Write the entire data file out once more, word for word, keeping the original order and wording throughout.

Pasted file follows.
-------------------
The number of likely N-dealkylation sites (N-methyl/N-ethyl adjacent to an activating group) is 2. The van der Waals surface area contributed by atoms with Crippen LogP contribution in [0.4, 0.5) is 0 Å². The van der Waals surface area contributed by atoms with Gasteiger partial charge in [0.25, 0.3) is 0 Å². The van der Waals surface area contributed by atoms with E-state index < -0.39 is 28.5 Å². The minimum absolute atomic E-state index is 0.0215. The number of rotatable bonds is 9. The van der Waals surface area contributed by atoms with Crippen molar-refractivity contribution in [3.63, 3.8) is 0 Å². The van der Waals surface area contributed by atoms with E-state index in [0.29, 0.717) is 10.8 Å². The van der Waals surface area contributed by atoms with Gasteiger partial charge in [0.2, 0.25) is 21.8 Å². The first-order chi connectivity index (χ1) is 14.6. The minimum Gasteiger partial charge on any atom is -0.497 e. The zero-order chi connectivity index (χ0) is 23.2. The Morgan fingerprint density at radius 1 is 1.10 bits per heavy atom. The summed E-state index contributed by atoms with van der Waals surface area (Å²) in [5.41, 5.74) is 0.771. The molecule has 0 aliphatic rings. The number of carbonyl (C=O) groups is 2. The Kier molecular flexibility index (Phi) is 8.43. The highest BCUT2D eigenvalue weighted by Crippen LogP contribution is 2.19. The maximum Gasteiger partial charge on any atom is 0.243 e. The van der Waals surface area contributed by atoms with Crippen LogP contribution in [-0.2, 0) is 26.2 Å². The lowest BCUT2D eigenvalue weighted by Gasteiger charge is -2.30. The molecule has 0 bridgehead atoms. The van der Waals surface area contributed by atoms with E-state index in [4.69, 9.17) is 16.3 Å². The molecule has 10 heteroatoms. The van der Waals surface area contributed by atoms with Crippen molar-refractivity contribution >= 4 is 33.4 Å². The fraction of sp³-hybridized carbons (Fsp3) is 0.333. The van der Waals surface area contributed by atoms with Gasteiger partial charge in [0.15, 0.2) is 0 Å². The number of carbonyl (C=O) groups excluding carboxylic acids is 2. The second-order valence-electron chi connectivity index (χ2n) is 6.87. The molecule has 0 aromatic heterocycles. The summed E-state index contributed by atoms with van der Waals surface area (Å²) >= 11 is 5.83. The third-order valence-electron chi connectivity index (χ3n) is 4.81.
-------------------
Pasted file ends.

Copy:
The number of likely N-dealkylation sites (N-methyl/N-ethyl adjacent to an activating group) is 2. The van der Waals surface area contributed by atoms with Crippen LogP contribution in [0.4, 0.5) is 0 Å². The van der Waals surface area contributed by atoms with Gasteiger partial charge in [0.25, 0.3) is 0 Å². The van der Waals surface area contributed by atoms with E-state index < -0.39 is 28.5 Å². The minimum absolute atomic E-state index is 0.0215. The number of rotatable bonds is 9. The van der Waals surface area contributed by atoms with Crippen molar-refractivity contribution in [3.63, 3.8) is 0 Å². The van der Waals surface area contributed by atoms with E-state index in [0.29, 0.717) is 10.8 Å². The van der Waals surface area contributed by atoms with Gasteiger partial charge in [0.2, 0.25) is 21.8 Å². The first-order chi connectivity index (χ1) is 14.6. The minimum Gasteiger partial charge on any atom is -0.497 e. The zero-order chi connectivity index (χ0) is 23.2. The Morgan fingerprint density at radius 1 is 1.10 bits per heavy atom. The summed E-state index contributed by atoms with van der Waals surface area (Å²) in [5.41, 5.74) is 0.771. The molecule has 0 aliphatic rings. The number of carbonyl (C=O) groups is 2. The Kier molecular flexibility index (Phi) is 8.43. The highest BCUT2D eigenvalue weighted by Crippen LogP contribution is 2.19. The maximum Gasteiger partial charge on any atom is 0.243 e. The van der Waals surface area contributed by atoms with Crippen LogP contribution in [-0.2, 0) is 26.2 Å². The lowest BCUT2D eigenvalue weighted by Gasteiger charge is -2.30. The molecule has 0 bridgehead atoms. The van der Waals surface area contributed by atoms with E-state index in [4.69, 9.17) is 16.3 Å². The molecule has 10 heteroatoms. The van der Waals surface area contributed by atoms with Crippen molar-refractivity contribution >= 4 is 33.4 Å². The fraction of sp³-hybridized carbons (Fsp3) is 0.333. The van der Waals surface area contributed by atoms with Gasteiger partial charge in [0.15, 0.2) is 0 Å². The number of carbonyl (C=O) groups excluding carboxylic acids is 2. The second-order valence-electron chi connectivity index (χ2n) is 6.87. The molecule has 0 aromatic heterocycles. The summed E-state index contributed by atoms with van der Waals surface area (Å²) >= 11 is 5.83. The third-order valence-electron chi connectivity index (χ3n) is 4.81.